Selecting Your APPE Rotations to Better Prepare for Residency Training

MARCH 01, 2018
Sarah Allen, PharmD Candidate
Selecting your Advanced Pharmacy Practice Experiences (APPEs) rotations can be both exhilarating and overwhelming. While rotations for Introductory Pharmacy Practice Experiences generally have a limited scope of practice, each APPE rotation potentially offers a preview of the pharmacist’s role within each area of clinical practice and therefore requires careful and deliberate planning.

Rotations are an opportunity to showcase your abilities to prospective employers and residency directors and can serve as an extended interview for postgraduate opportunities. These experiences allow you to make the connection between textbook evidence and daily clinical practice and help to reinforce key concepts learned throughout didactics. Whether you are fully certain of your career path or still undecided, APPE rotations are your 1 opportunity to be exposed to a plethora of areas in practice that you likely will not have the chance to participate in once you land a job. 

Although each college of pharmacy has its own system for selecting APPE rotations, most programs afford students a fair amount of participation in the process. That being said, it is your responsibility to make the most of this time; thousands of other pharmacy students are in your exact position each year, so it is crucial for you to stand out. While there is no single recipe for success, there are some basic principles that all pharmacy students should follow.

Do Your Research
Take time to read the information available from your school prior to selecting a rotation. In addition to referencing the general schedule posted, reviewing the preceptor’s curriculum vitae, and skimming the basic description of the site, you should read former students’ comments on the rotation or reach out to students who completed the rotation for an “off-the-record” review.

Also, consider exactly what you want to achieve from each rotation. Are you hoping for access to the residency director? Would you like to earn a letter of recommendation? With your goals in mind, proceed with your selection process by reviewing sites that have similar mission statements. Selecting a rotation based on a site’s reputation, rather than putting in the effort to secure your experience, is a surefire way to the path to disappointment. 

Front-Load Your Schedule
Consider the areas you are most interested in, and try to schedule those rotations prior to midyear. Not only does this give you an opportunity to see whether you will truly enjoy that area of practice, but it also allows you to work to earn a letter of recommendation from your preceptor in the field of pharmacy to which you are applying for residency. Additionally, if you plan to ask your preceptor for a recommendation, consider discussing that during the first week of rotation. Most sites have a syllabus, and typically the preceptor will take a few minutes to discuss the objectives of the experience before asking what you hope to gain at the site. This is usually a good time to segue into your goals of residency and, from there, your desire to earn a letter of recommendation.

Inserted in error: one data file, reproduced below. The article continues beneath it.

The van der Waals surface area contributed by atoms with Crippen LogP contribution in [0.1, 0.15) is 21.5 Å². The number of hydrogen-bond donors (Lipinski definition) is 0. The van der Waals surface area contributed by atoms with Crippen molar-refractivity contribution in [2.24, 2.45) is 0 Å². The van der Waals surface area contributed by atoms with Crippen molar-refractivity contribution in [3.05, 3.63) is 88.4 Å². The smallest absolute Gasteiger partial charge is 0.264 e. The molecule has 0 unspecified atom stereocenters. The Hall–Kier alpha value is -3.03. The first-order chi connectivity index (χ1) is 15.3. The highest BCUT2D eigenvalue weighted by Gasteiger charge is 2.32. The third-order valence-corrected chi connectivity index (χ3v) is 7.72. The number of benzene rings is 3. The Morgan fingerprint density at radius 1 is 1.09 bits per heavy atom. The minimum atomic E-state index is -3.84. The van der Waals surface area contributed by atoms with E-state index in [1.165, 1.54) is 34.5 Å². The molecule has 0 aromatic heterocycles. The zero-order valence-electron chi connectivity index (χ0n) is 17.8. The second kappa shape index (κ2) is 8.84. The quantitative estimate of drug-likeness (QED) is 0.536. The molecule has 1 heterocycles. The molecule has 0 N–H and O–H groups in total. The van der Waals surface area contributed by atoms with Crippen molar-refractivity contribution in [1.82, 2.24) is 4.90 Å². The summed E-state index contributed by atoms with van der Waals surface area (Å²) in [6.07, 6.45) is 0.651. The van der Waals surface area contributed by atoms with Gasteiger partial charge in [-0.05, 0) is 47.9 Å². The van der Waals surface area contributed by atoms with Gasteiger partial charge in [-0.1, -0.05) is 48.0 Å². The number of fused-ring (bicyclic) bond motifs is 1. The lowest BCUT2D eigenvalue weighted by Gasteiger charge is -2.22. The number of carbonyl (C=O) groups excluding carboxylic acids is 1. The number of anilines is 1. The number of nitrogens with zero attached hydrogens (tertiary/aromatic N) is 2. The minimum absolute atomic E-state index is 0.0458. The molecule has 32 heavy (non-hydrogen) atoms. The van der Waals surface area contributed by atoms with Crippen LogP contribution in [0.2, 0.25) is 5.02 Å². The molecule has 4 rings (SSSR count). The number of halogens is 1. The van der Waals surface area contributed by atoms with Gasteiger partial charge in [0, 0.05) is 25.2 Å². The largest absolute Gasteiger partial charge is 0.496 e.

Take Chances
The best thing I did on my rotations was picking an out-of-state experience; because I am someone who was born and raised in the same city, this decision was more about personal growth than professional development. Consider what is important for you to gain throughout your experiences, and search for rotation sites that will push you out of your comfort zone. For example, if you typically find yourself nervous about giving formal presentations, challenge yourself by choosing a rotation that has a heavy emphasis on public speaking, such as one in academia or an institution that participates in grand rounds.

Vary Your Choices
Even if you know that you love a specific field of pharmacy, consider selecting a variety of clinical areas and use this opportunity to participate in a wide array of pharmacy environments that you likely will not have exposure to during your career. I have gained a greater appreciation for many areas of pharmacy and health care professions in general throughout my time on rotations simply by diversifying my APPEs.  

Make the Most of Every Experience
You can go the extra mile and do everything right in preparing for your APPE selections, but things will probably still not go as planned, leaving you feeling discouraged and disappointed. One of the biggest lessons I have learned throughout clinical rotations is to never judge a rotation prematurely. Each site is meant to be different, meant to challenge you, meant to change you, and meant to teach you. Instead of comparing one APPE site with another, look at each experience as an opportunity to grow as a pharmacist in a new way.

At the end of the day, you don’t want to be the rate-limiting step in the learning process. Most preceptors are willing to teach you as much as you are willing to learn, but it is ultimately up to you to show the drive and initiative to seek out all the opportunities that your rotations have to offer.
 
Sarah Allen is a 2018 PharmD candidate at the Midwestern University College of Pharmacy.

 

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